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Music Review

Spare Change for a Gala

Yo-Yo Ma got much--for Irvine Barclay and Philharmonic Society--from a bare stage and Bach.

November 20, 1998|BENJAMIN EPSTEIN | SPECIAL TO THE TIMES

A recital of three of Bach's Suites for Unaccompanied Cello, as took place Wednesday at the Irvine Barclay Theatre, is emphatically not what leaps to mind as the centerpiece of a gala fund-raiser.

After all, power players cum arts benefactors aren't necessarily musical cognoscenti who thrive on such lofty fare. Bach's tunes in these suites might be hummable, yet they also provide heady underpinnings for Platonic ideals, conveying less sentiment, more the height and depth of human experience.

Such a program isn't much to look at, either: a man, a chair, a cello . . .

Without Yo-Yo Ma sharing the bill with Bach--OK, taking top billing--such an evening would be an admirable gamble at best. But who among composers save Bach--and who among today's performers save Ma--can extract so much from a bow and four cello strings?

Leave it to Ma--that most involved and involving of musicians, that most affable, seemingly sincere and guileless of superstars--to guide any and all comers into the rarefied air one finds at the pinnacle of the musical genre.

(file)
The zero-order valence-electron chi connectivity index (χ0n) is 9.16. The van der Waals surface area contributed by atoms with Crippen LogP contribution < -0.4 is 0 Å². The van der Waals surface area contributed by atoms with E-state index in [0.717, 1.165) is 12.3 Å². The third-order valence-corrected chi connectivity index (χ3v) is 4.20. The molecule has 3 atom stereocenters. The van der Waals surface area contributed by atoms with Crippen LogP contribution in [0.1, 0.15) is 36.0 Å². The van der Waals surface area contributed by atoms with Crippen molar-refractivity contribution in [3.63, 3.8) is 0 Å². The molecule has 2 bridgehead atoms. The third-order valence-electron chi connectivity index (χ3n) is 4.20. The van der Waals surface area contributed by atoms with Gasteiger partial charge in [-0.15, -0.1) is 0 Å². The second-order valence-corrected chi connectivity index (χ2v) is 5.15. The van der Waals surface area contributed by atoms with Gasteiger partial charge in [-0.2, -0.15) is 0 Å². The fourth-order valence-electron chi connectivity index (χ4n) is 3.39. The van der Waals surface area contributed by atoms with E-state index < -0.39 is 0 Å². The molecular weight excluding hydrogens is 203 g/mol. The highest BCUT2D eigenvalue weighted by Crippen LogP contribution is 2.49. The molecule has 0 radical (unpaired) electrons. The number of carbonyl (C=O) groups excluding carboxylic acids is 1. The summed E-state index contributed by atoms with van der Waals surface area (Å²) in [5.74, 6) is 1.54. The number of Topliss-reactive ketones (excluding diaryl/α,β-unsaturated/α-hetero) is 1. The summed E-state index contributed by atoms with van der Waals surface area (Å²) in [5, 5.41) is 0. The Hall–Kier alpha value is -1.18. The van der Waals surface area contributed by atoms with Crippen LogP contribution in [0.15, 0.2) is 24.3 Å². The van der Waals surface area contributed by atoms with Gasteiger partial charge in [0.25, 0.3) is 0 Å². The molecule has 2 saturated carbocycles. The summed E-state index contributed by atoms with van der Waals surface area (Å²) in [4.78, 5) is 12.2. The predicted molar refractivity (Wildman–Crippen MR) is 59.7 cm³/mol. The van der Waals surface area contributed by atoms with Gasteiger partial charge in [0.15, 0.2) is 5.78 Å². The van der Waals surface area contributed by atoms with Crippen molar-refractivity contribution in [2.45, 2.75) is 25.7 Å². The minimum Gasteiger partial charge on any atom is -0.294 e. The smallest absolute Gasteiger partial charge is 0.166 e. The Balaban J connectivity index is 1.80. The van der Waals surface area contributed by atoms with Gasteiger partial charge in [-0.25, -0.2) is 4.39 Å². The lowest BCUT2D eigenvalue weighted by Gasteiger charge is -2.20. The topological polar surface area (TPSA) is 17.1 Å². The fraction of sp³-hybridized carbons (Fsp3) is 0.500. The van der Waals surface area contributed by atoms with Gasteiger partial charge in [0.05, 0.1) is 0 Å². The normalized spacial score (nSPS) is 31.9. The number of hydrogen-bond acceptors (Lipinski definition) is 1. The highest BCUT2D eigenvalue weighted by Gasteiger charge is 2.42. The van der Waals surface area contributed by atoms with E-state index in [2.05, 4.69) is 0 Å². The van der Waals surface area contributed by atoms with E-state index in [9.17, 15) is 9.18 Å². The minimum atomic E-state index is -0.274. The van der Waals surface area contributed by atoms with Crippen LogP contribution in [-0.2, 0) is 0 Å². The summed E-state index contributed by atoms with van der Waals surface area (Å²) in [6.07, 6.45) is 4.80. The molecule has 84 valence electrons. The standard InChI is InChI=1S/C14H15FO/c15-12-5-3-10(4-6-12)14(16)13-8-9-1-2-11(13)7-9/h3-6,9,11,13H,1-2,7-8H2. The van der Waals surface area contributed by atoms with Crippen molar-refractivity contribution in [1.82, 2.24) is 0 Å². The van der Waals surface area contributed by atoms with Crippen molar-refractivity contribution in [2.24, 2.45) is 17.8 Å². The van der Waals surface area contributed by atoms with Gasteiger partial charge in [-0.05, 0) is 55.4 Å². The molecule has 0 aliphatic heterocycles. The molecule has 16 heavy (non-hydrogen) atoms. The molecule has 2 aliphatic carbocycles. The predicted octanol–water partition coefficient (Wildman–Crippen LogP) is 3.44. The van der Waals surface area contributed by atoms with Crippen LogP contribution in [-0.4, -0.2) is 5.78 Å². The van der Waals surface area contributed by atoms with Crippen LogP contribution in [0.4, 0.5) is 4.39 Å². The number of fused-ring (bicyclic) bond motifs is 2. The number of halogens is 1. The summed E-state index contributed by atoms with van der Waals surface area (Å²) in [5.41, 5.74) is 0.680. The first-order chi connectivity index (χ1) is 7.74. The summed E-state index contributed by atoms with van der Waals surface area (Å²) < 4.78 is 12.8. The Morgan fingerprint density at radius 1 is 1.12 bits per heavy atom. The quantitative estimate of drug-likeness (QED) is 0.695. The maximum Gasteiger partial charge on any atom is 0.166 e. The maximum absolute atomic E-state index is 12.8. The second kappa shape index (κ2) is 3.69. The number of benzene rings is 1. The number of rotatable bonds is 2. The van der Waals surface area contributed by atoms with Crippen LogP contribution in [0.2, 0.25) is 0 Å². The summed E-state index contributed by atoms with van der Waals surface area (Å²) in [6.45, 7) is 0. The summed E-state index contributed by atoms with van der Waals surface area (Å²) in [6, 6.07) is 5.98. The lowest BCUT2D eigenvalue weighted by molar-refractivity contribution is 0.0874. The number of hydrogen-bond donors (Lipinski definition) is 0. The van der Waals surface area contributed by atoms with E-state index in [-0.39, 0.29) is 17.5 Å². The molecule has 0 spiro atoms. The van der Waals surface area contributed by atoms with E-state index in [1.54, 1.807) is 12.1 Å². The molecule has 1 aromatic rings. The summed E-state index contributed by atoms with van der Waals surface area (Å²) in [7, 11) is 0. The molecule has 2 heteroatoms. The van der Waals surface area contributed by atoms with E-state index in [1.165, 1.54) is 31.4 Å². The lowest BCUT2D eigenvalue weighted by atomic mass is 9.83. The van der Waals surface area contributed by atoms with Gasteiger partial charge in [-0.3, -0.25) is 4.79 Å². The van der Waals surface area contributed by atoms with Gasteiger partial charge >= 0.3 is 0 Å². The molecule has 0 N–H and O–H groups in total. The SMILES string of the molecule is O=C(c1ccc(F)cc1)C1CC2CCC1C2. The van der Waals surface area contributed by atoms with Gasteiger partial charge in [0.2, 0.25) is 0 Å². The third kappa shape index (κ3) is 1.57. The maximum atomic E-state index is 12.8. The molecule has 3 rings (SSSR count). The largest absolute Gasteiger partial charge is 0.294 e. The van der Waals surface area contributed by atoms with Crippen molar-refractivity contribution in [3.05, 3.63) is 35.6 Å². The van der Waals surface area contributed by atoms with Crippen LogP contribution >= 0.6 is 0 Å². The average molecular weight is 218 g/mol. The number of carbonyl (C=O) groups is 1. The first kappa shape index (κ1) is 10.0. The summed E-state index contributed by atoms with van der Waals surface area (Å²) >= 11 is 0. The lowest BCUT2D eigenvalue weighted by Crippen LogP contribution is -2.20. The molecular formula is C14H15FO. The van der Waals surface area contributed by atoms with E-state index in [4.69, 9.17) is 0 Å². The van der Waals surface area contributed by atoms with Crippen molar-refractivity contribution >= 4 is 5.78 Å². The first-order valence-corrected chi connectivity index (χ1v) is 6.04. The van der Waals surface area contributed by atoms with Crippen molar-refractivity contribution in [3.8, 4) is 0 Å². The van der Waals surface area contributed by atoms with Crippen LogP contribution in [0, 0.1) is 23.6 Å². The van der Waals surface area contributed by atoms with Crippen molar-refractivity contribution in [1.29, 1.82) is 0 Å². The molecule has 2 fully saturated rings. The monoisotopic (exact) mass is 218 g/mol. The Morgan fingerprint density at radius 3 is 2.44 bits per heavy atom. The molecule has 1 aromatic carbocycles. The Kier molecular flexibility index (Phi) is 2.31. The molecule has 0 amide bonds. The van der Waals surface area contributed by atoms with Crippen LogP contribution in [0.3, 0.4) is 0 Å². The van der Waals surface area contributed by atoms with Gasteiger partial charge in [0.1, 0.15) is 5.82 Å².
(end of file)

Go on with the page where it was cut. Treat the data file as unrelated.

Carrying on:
As it is, the co-presenters--the theater and the Philharmonic Society of Orange County--made an inspired choice. With evening packages that cost up to $1,000 a head--recital-only tickets ran $85--the two organizations will share a net profit of $130,000. Months ago, a goal in the neighborhood of $500,000 had been bandied about.

Still, with a respectable take for the evening, donors were probably breaking out the bubbly at a post-program dinner party at Metropolis, across the street from UC Irvine.

Artistically, there was a whole lot to celebrate as well.

Ma has been all over the map of late--successfully dabbling in musics from Appalachia (notably a certain waltz) to Argentina (Astor Piazzolla's tangos).

But the Paris-born, New York-raised Ma was weaned on Bach. He's played these suites since childhood. He's recorded them twice, most recently reevaluating them in conjunction with an Emmy Award-winning PBS series ("Yo-Yo Ma: Inspired by Bach") that aired in the spring. He surveyed the complete suites in Los Angeles as recently as March.

On this outing, he played the suites in G, D Minor and D (Nos. 1, 2 and 6, respectively). The opening Prelude threatened an expressive goo fest, but thereafter Ma steered a persuasive course through probing Allemandes; achingly beautiful Sarabandes; spirited Courantes, and gutsy, heart-stoppingly propulsive Gigues.

He never took the quick and easy way out with repeats, instead approaching each as a new opportunity to explore greater and seemingly spontaneous expression.

These suites can be objective, austere, and--in the wrong hands--boring. Reveling in the process, Ma gave them a supremely human face. (When a baby in the audience squealed, the unflappable Ma, who has two children, smiled and directed his playing toward the tot.) Even his passage work kept attention rapt.

Would that he'd been playing the remaining three suites the next night . . .

Ma did a single encore, a solo version of fiddler Mark O'Connor's aforementioned "Appalachia Waltz" (which Ma recorded in a 1996 chart-topping collaboration with O'Connor and bassist Edgar Meyer). Although initially it seemed an odd choice, ultimately it had much in common with those transporting Sarabandes.

Ma returns to the Barclay with the Mark Morris Dance Group in April.

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